The Sixth Circuit Federal Court of Appeals addressed in a November 18th opinion a challenge by Burkhead & Scott, Inc. (“BSI”) to the City of Hopkinsville, Kentucky Solid Waste Ordinance (“Ordinance”). See Burkett & Scott, Inc. vs. City of Hopkinsville, Kentucky and Hopkinsville Solid Waste Authority, 2016 WL 6818857.

BSI is described as a firm that collected and hauled construction demolition debris and industrial solid waste within the City of Hopkinsville (“City”).

Since BSI’s origination in 1998, both the Company and its customers were informed by the City that its operations were illegal. Nevertheless, BSI continued to operate apparently believing it was exempt from the Ordinance because of the nature of its operation.

In 2011, BSI received a letter from the Hopkinsville Solid Waste Authority (“HSWA”) stating that the Company had five (5) days to remove its equipment from the City. The letter included a copy of the City’s Solid Waste Ordinance. A relevant portion of the Ordinance stated:

It shall be unlawful for any person or firm, except pursuant to temporary collection service permits, to engage in or conduct any collection of trash or building material within the City’s corporate limits. Any individual or firm providing the service without proper consent shall be in violation of this chapter and subject to a civil penalty as established herein. Collection at each premises shall constitute a separate offense.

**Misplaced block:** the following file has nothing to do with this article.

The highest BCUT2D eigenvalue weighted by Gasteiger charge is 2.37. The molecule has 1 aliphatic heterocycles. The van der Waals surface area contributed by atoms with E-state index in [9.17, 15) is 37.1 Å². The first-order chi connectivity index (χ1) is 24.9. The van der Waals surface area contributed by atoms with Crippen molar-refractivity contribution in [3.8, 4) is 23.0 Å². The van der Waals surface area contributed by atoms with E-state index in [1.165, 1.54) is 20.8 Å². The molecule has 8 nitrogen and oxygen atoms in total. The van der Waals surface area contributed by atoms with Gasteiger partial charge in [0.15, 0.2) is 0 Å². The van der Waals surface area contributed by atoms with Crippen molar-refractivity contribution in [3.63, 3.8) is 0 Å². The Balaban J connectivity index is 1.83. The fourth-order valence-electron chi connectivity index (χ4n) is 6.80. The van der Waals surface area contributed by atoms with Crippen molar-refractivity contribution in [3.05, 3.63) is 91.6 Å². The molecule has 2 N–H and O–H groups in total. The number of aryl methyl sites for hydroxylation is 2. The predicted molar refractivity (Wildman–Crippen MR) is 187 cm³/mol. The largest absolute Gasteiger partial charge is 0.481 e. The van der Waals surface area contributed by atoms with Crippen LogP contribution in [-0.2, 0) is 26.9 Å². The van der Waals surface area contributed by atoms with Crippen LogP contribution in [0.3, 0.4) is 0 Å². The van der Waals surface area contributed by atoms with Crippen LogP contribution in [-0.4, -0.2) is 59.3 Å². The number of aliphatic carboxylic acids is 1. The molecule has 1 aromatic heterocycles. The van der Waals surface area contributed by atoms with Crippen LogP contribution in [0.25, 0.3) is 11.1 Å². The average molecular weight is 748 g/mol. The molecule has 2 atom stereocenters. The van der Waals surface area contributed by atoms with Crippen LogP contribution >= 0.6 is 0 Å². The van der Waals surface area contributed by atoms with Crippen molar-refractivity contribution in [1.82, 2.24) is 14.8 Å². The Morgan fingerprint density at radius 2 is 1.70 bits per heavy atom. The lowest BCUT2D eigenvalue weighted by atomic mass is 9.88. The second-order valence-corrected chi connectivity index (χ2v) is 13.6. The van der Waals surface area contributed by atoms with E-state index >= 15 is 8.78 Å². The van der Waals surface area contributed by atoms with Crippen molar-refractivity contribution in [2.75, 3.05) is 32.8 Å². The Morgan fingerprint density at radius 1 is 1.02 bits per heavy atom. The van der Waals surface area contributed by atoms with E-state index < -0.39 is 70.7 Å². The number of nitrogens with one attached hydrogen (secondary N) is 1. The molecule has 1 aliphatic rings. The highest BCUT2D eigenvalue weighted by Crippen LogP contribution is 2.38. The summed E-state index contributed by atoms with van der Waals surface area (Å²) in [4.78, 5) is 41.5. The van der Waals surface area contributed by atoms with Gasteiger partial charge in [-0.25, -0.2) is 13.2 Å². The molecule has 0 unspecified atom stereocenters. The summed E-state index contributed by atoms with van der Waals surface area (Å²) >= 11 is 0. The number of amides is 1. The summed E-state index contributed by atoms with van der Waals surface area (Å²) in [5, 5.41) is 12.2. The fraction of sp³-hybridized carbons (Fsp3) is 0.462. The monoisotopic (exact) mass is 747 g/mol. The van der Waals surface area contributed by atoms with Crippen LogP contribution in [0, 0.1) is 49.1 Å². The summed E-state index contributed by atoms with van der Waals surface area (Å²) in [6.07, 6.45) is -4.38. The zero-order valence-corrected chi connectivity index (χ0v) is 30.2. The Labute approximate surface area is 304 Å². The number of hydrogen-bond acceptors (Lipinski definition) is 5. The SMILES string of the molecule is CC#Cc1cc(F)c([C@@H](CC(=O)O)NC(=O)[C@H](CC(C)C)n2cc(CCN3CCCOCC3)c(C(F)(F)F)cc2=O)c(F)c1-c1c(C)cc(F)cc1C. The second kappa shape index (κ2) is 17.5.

BSI argued that the ordinance did not apply to the material it was handling. Specifically, it stated that hauling construction demolition debris and construction solid waste was not encompassed by the Ordinance. The company took the position that the Ordinance encompassed commercial refuse and garbage. BSI stated it did not haul these types of wastes.

BSI sold its land and equipment in 2012 after two of its customers switched their accounts to HSWA.

BSI subsequently filed a Federal District Court action against both the City and HSWA asserting two causes of action:

  1. The flow control provisions of the City’s Solid Waste Ordinance violated the Commerce Clause by discriminating against the interstate market for solid waste disposal services;
  2. The Defendants tortuously interfered with business relationships between BSI and its current prospective clients.

The Federal District Court granted the Defendants’ Summary Judgment Motion and dismissed the tortious interference claim. BSI had previously dropped the argument related to flow control.

One of the issues addressed by the 6th Circuit Court of Appeals was whether BSI could sustain each of the required elements of a tortious interference claim.

The Defendants argued that one of the elements to recover under Kentucky law for tortious interference involved the existence of a valid business relationship or expectancy. They argued that BSI had no valid business relationship or expectancy because its operations violated the City’s Solid Waste Ordinance.

BSI responded that despite the fact that it never obtained a permit, its collection and disposal of industrial waste and construction demolition debris fell outside the scope of the Ordinance.

The Court upheld the lower Court’s analysis of its argument noting:

…as the District Court pointed out, construction demolition debris plainly constitutes “building material” under the Ordinance’s definition: “Solid Waste which results from the collection, remodeling, repair and demolition of structures. Hopkinsville Code of Ordinances §93.01. Because BSI collected building materials out of permit in violation of the Ordinance, BSI cannot show that it had a valid business relationship or expectancy or that the Defendant’s acted with malice in advising its customers that its activities were legal.

As a result, the 6th Circuit Court of Appeals upheld the Federal District Court’s granting of summary judgment.

A copy of the opinion can be downloaded here.